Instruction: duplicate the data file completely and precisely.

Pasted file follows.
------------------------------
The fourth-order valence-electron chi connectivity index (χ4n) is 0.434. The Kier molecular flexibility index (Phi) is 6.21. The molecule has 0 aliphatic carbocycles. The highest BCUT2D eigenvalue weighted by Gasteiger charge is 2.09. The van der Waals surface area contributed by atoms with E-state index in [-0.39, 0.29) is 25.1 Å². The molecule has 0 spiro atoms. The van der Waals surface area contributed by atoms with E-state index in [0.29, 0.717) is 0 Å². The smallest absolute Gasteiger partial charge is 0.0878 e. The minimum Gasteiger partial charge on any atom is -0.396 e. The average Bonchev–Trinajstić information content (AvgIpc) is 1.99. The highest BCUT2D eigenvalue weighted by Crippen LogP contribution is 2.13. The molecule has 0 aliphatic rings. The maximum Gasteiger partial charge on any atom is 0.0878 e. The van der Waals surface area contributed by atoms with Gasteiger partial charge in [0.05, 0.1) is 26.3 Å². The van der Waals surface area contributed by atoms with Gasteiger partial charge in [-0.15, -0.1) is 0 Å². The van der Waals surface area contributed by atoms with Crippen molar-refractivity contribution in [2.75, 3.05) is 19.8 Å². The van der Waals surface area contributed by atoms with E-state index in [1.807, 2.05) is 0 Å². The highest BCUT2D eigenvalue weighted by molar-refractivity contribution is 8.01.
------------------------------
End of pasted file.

The fourth-order valence-electron chi connectivity index (χ4n) is 0.434. The Kier molecular flexibility index (Phi) is 6.21. The molecule has 0 aliphatic carbocycles. The highest BCUT2D eigenvalue weighted by Gasteiger charge is 2.09. The van der Waals surface area contributed by atoms with E-state index in [-0.39, 0.29) is 25.1 Å². The molecule has 0 spiro atoms. The van der Waals surface area contributed by atoms with E-state index in [0.29, 0.717) is 0 Å². The smallest absolute Gasteiger partial charge is 0.0878 e. The minimum Gasteiger partial charge on any atom is -0.396 e. The average Bonchev–Trinajstić information content (AvgIpc) is 1.99. The highest BCUT2D eigenvalue weighted by Crippen LogP contribution is 2.13. The molecule has 0 aliphatic rings. The maximum Gasteiger partial charge on any atom is 0.0878 e. The van der Waals surface area contributed by atoms with Gasteiger partial charge in [0.05, 0.1) is 26.3 Å². The van der Waals surface area contributed by atoms with Gasteiger partial charge in [-0.15, -0.1) is 0 Å². The van der Waals surface area contributed by atoms with Crippen molar-refractivity contribution in [2.75, 3.05) is 19.8 Å². The van der Waals surface area contributed by atoms with E-state index in [1.807, 2.05) is 0 Å². The highest BCUT2D eigenvalue weighted by molar-refractivity contribution is 8.01.